Thursday, January 7, 2010

Broward leads state in child-abuse deaths,0,7158415.story

South Florida

Broward leads state in child-abuse deaths

By Josh Hafenbrack, Sun Sentinel

3:02 AM EST, January 7, 2010



Deaths resulting from child abuse spiked 23 percent in Florida, propelled in part by a bleak economy, a new state report says.

There were 201 deaths linked to child abuse in 2008 — compared to 163 in 2007, according to a report by the State Child Abuse Death Review Committee, which was submitted to Gov. Charlie Crist and legislative leaders last week.

Broward County led the state with 26 child-abuse deaths in 2008, eight of which came from drowning. Since 2004, Broward has had 74 deaths linked to child abuse, by far the most in the state.

In 2008, Palm Beach County had nine child-abuse deaths and Miami-Dade County had 11, the report said.

The primary causes: physical abuse, drowning and an "unsafe sleeping environment," usually in which a parent fell asleep, rolled over and suffocated their child.

"Those are all very preventable deaths," Department of Children and Families Secretary George Sheldon said in an interview. "Part of this is educating parents. I strongly believe a lot of these sleeping arrangement deaths, drowning deaths, will often have a substance abuse component. Dad comes home, has a few bottles of beers, falls asleep in a recliner with a child — devastating outcome."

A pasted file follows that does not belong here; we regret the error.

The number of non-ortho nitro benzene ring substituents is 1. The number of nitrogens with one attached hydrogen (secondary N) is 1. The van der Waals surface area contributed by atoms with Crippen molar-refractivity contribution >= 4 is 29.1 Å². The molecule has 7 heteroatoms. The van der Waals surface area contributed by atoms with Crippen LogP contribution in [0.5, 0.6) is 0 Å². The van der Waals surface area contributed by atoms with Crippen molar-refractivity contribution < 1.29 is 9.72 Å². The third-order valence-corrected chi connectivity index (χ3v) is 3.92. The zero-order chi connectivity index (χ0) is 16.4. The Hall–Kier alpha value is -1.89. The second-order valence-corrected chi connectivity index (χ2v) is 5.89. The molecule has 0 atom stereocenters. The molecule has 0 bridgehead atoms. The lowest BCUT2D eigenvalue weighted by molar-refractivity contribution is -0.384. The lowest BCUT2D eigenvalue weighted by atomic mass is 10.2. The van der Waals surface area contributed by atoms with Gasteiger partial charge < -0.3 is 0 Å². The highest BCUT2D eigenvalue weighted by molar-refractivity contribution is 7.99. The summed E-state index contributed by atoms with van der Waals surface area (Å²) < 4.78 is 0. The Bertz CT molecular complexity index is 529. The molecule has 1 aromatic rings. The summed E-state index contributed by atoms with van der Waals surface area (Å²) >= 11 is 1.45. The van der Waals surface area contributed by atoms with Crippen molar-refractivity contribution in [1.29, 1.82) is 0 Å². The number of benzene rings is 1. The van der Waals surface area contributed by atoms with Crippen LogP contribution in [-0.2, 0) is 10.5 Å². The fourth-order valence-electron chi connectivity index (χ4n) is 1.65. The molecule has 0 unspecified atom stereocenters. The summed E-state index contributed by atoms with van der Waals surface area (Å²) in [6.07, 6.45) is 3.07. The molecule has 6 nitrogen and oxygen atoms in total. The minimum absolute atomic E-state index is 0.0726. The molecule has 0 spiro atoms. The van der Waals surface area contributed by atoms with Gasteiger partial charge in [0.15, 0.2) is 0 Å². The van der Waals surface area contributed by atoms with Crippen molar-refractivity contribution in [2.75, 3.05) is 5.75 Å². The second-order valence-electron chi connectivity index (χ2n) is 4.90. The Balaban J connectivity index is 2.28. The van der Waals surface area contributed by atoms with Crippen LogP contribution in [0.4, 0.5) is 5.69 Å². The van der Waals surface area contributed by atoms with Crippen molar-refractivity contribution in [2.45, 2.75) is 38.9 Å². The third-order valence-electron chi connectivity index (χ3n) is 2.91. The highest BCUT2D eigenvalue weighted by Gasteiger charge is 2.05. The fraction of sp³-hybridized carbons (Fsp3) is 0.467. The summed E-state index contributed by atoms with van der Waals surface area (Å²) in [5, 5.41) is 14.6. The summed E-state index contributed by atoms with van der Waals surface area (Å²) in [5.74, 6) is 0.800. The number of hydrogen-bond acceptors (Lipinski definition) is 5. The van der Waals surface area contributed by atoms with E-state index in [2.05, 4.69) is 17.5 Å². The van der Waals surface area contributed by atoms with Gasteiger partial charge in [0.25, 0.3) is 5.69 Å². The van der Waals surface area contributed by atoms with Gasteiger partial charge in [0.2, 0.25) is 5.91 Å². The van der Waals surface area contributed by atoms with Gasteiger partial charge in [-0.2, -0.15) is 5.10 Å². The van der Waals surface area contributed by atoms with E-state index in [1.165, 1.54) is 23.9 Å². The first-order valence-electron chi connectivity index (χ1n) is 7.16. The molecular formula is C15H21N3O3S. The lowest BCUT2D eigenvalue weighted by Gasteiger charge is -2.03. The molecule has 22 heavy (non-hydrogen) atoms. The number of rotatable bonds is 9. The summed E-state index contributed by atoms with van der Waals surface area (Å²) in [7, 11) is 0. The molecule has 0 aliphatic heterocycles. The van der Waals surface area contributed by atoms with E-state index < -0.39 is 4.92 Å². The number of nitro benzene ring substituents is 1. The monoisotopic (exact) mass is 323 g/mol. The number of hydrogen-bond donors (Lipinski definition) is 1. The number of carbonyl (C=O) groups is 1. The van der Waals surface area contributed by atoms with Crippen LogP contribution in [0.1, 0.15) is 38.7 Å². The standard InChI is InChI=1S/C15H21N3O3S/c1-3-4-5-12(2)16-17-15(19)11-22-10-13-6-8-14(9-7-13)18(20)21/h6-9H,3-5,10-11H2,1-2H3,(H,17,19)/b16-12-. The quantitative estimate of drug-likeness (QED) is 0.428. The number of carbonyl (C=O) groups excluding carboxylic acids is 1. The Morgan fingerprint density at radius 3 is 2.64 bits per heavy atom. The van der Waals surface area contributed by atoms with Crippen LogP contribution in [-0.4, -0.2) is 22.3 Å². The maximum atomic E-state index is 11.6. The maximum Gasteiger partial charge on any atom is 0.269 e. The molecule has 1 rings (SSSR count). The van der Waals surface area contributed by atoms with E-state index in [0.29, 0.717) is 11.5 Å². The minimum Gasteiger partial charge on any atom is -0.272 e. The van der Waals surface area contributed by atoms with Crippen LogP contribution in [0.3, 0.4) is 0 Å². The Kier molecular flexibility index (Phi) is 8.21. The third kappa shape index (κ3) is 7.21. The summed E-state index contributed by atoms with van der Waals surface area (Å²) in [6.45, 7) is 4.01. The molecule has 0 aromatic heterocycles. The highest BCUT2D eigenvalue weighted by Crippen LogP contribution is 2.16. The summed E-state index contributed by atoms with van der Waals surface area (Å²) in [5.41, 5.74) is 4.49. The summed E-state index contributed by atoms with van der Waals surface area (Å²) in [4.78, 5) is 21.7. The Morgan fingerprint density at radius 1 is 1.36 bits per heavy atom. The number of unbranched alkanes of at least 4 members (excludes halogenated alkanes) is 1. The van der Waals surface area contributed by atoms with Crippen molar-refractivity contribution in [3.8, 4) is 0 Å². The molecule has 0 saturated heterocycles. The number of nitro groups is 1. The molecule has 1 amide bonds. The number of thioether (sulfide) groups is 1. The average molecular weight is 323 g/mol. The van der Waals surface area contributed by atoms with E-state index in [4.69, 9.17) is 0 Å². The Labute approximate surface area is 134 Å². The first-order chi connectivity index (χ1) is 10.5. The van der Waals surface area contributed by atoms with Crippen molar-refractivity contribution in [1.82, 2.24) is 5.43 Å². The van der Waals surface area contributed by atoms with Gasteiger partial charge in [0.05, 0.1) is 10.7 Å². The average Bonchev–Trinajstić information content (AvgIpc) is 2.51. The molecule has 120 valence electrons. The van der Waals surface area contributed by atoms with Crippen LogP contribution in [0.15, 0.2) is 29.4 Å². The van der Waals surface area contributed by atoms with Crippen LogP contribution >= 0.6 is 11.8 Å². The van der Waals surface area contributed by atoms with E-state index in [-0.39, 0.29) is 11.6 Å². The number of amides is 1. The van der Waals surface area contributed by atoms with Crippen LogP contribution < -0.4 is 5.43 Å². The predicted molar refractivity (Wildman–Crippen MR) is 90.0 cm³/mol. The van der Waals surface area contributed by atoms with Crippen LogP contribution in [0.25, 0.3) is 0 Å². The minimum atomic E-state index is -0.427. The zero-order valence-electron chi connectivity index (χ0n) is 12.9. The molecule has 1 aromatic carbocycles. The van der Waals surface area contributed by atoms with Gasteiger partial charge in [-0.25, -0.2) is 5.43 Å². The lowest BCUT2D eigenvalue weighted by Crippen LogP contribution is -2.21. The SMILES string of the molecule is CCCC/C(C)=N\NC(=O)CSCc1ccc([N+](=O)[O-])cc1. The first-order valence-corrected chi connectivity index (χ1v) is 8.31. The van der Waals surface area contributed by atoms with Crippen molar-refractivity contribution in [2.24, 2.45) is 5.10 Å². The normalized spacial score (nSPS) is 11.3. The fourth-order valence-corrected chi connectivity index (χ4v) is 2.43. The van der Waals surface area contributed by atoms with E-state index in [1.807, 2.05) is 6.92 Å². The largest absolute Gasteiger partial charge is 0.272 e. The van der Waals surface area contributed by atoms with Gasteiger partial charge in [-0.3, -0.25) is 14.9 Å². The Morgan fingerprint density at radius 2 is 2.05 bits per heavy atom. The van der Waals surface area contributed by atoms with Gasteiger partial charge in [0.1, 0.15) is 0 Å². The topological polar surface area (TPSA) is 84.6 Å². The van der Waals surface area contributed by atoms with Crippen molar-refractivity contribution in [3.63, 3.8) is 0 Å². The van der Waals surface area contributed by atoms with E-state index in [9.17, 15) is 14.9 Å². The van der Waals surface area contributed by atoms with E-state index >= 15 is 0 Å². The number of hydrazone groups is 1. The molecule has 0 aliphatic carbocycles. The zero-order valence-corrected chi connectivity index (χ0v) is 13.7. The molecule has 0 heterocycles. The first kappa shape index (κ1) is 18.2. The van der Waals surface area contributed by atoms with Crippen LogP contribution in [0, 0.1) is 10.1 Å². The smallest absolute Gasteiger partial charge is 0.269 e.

The report said Florida has one of the highest child-death rates in the country, which it attributed to better reporting procedures and the poor economy. Research shows that the stress low-income families feel during a recession leads to a spike in child abuse, the report said.

The report urged the Legislature to expand oversight into child-abuse deaths and increase funding for Healthy Families Florida, a home visitation program that began in 1998 and is aimed at preventing child abuse and neglect. That could be tough, however, in a year when Florida legislators face a $2.6 billion deficit and the "toughest budget we've ever had," as Sheldon put it.

Still, he said, "I think we've got to have a much more aggressive educational effort. What's happening right now is probably the biggest economic crisis this country has ever faced. You have a 25-year-old who lost his job, can't pay the rent, a 6-month-old crying in the middle of the night and you have a recipe for disaster."

Staff Writer Josh Hafenbrack can be reached at or 850-224-6214.

Copyright © 2010, South Florida Sun-Sentinel

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